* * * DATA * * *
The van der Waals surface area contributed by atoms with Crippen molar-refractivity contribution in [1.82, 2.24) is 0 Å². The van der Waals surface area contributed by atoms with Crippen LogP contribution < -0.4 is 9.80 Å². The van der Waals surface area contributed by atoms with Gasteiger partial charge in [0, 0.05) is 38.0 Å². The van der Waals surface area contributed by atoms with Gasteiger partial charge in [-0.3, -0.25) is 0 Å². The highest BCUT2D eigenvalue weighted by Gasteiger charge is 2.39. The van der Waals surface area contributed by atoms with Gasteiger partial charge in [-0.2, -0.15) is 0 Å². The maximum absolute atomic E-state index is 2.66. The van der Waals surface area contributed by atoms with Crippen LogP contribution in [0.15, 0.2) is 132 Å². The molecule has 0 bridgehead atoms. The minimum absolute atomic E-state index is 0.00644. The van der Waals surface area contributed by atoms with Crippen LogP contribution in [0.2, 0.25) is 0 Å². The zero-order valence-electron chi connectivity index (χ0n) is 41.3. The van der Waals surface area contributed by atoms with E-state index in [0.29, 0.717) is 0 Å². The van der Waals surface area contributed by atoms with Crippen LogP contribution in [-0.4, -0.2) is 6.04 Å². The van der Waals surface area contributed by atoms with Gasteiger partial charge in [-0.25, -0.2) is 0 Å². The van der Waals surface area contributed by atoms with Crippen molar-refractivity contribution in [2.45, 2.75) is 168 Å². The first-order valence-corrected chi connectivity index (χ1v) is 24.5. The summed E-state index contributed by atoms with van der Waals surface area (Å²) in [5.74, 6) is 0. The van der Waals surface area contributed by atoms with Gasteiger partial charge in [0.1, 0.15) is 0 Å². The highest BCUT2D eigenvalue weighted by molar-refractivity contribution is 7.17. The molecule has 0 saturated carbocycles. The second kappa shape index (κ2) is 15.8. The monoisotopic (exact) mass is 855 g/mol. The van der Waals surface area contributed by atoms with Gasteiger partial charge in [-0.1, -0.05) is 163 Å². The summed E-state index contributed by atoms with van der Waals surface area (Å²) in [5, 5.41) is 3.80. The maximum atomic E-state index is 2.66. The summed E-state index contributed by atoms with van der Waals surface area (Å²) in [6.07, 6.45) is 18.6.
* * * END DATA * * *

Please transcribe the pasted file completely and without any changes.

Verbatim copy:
The van der Waals surface area contributed by atoms with Crippen molar-refractivity contribution in [1.82, 2.24) is 0 Å². The van der Waals surface area contributed by atoms with Crippen LogP contribution < -0.4 is 9.80 Å². The van der Waals surface area contributed by atoms with Gasteiger partial charge in [0, 0.05) is 38.0 Å². The van der Waals surface area contributed by atoms with Gasteiger partial charge in [-0.3, -0.25) is 0 Å². The highest BCUT2D eigenvalue weighted by Gasteiger charge is 2.39. The van der Waals surface area contributed by atoms with Gasteiger partial charge in [-0.2, -0.15) is 0 Å². The maximum absolute atomic E-state index is 2.66. The van der Waals surface area contributed by atoms with Crippen LogP contribution in [0.15, 0.2) is 132 Å². The molecule has 0 bridgehead atoms. The minimum absolute atomic E-state index is 0.00644. The van der Waals surface area contributed by atoms with Crippen LogP contribution in [0.2, 0.25) is 0 Å². The zero-order valence-electron chi connectivity index (χ0n) is 41.3. The van der Waals surface area contributed by atoms with E-state index in [0.29, 0.717) is 0 Å². The van der Waals surface area contributed by atoms with Crippen LogP contribution in [-0.4, -0.2) is 6.04 Å². The van der Waals surface area contributed by atoms with Gasteiger partial charge in [-0.25, -0.2) is 0 Å². The van der Waals surface area contributed by atoms with Crippen molar-refractivity contribution in [2.45, 2.75) is 168 Å². The first-order valence-corrected chi connectivity index (χ1v) is 24.5. The summed E-state index contributed by atoms with van der Waals surface area (Å²) in [5.74, 6) is 0. The van der Waals surface area contributed by atoms with Gasteiger partial charge in [0.1, 0.15) is 0 Å². The highest BCUT2D eigenvalue weighted by molar-refractivity contribution is 7.17. The molecule has 0 saturated carbocycles. The second kappa shape index (κ2) is 15.8. The monoisotopic (exact) mass is 855 g/mol. The van der Waals surface area contributed by atoms with Gasteiger partial charge in [-0.1, -0.05) is 163 Å². The summed E-state index contributed by atoms with van der Waals surface area (Å²) in [5, 5.41) is 3.80. The maximum atomic E-state index is 2.66. The summed E-state index contributed by atoms with van der Waals surface area (Å²) in [6.07, 6.45) is 18.6.